And then it was kind of like once we did, I think Marina, Bob Moore, I would just finish the portrait, save it and then immediately drop it on the person’s Facebook wall, drop it on Instagram and then write a little thing like this is Bob Moore. This is Marina Monsisvais. This is why I drew her This is how she’s important to you. And I would usually crop a little picture so just be like their hair, or just her eyes or her smile or whatever. And then within like the first set of like three of that, then my inbox started blowing up. And look, that’s not the plan of this project. The rules that I forced on myself for that project, but then it just kind of grew to something pretty cool. And initially, I was asking the people that I would draw, I would send them a message, who should I do next? Who do you recommend to add to the El Paso list? And so that was pretty cool. Because everybody respects a lot of the same people because. I’d get a message from a friend of mine, or I’d draw a picture of somebody three, four people recommending that I draw the same person next. So it was fun. I liked doing it. did a lot of artists, local politicians, local movers and shakers. And then my one rule was if you ask me to draw you, the answer will always be no. So a lot of people reached out asking, and then they would ask me, and then I would tell them, ‘Look, I’m not going to draw you, because you asked’. So they got upset, but I figured you gotta have rules. And it’s still something I like doing. Sitting with the iPad, put on Netflix or whatever, I’ll just find somebody I think’s got an interesting face or does something cool and sitting there and sketching.

Yeah, but you also got some politicians. The ones that really stood out were obviously the Beto on the skateboard with the Whataburger and Veronica Escobar. What response did you have for that because drawing a politician, comes with the connotation of like endorsing those people?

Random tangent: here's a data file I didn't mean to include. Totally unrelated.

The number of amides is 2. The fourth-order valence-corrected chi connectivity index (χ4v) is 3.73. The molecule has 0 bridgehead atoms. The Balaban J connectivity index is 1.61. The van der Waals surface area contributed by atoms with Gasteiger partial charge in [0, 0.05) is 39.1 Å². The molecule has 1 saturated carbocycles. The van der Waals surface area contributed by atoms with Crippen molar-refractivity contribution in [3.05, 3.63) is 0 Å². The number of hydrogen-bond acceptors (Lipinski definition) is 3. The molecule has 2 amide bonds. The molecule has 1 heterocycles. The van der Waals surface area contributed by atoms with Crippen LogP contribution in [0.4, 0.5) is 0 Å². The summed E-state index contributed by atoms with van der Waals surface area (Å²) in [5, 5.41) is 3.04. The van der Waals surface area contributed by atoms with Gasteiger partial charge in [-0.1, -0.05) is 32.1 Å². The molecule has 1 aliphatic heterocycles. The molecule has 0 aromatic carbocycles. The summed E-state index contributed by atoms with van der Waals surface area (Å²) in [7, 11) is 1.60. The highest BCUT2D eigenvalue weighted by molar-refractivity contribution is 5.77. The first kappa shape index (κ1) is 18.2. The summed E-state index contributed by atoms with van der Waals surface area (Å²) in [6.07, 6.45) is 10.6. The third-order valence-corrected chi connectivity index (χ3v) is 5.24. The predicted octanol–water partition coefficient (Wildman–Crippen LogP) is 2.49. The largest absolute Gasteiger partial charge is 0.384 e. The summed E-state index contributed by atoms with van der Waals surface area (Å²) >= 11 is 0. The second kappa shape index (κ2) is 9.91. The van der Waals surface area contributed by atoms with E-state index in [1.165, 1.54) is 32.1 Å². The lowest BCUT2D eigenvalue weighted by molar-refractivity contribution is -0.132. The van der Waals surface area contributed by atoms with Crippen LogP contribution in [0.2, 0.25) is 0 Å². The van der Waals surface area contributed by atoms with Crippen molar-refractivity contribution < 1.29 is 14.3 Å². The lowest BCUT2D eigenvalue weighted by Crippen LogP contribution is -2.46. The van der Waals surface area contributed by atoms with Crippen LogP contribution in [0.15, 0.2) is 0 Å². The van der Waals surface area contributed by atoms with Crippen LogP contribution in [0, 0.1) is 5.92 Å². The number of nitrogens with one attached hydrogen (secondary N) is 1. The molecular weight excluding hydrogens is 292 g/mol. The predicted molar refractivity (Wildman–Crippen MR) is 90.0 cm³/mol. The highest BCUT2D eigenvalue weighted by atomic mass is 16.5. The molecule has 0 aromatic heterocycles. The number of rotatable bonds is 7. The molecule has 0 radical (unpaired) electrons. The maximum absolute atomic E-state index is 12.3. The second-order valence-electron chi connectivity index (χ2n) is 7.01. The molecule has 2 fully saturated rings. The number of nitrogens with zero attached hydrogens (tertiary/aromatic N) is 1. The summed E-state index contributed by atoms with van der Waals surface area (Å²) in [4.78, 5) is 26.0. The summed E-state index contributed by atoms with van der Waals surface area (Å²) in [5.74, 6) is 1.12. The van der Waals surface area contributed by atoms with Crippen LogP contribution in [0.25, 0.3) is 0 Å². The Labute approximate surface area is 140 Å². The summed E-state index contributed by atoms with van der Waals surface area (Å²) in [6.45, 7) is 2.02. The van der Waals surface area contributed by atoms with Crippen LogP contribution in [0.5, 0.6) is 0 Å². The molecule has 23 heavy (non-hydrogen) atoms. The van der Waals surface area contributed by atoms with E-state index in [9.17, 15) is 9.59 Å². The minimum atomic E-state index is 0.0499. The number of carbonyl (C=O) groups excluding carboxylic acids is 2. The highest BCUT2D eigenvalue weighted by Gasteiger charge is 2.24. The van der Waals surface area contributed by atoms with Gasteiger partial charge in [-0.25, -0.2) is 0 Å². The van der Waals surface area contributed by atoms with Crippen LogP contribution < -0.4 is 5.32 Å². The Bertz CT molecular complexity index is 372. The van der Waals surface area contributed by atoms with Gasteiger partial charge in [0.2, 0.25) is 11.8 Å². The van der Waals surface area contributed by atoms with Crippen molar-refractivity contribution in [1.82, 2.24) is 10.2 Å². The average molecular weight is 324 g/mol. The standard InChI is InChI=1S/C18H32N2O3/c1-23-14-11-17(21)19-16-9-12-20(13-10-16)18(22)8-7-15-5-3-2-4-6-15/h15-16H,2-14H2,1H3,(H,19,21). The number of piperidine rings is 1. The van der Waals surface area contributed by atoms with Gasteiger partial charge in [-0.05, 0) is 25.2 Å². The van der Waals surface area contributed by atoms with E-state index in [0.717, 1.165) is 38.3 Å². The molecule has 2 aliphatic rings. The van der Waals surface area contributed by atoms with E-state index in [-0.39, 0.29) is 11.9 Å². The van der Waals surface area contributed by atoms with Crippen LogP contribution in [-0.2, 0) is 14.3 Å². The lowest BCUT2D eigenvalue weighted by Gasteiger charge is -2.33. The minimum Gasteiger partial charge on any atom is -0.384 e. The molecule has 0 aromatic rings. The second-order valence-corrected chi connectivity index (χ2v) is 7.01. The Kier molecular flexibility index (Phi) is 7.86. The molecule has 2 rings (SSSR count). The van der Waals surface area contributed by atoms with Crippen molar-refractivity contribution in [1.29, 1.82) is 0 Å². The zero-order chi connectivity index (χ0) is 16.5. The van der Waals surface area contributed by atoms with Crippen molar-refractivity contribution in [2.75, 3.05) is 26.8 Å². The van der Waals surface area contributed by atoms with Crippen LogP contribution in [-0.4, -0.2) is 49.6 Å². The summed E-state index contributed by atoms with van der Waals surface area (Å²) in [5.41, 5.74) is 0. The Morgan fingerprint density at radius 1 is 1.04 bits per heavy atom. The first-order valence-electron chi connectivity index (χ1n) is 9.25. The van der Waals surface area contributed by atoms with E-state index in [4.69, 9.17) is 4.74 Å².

That’s always tough. When I started doing the portraits, Beto (O’Rourke) was on there. He had already announced that he was going to run for Senate. And I wanted to include him as an ex city-council person, somebody taking a big step in the state of Texas to try and win a statewide seat. With him being from El Paso, I thought alright, that’s a pretty big deal. And of course, Veronica Escobar was already the county judge. But, and I did a lot of different politicians on that series at least, but then shifting the sketching stuff to have more of a political intention did come with risk or comes with risk. And my wife and I sat and talked about that for a while. But at the end of the day, it was a short conversation because both of us said, well, we like them. We like their policy positions. And so what if someone doesn’t like us or want to support us, because of who we support politically? That’s fine. There’s other artists that are creating that they might politically agree with better than us and power to them, find somebody that they support. So once we took that attitude of we’re just gonna do what we want to do, and if that means less sales then so be it, that’s fine. And so the Beto stuff had a growth of its own that was totally unforeseen and had a lot of risk, not only doing the image and sharing it and creating other digital images kind of following the campaign and more things we’re doing and of course, then creating digitally allowed for quick turnaround and quick content, posting and image posting and following the media narrative closely and quickly made digital art made possible. And then we were kind of caught in the groundswell in the wave of grassroots participation across the state, which was just incredible. It took my style and my work from El Paso, to Austin, Houston, Dallas, San Antonio, L.A., D.C., and even still we were in Austin a couple months ago driving around downtown and we saw tons of our Beto stickers just all over the place. And that’s awesome. Because people not only liked him as a candidate and supported him, but then they saw something in the art that they that made them smile, right? Because there’s so many artists doing cool stuff for politicians. So to be the El Paso artists doing stuff for Beto was, crazy. It was awesome.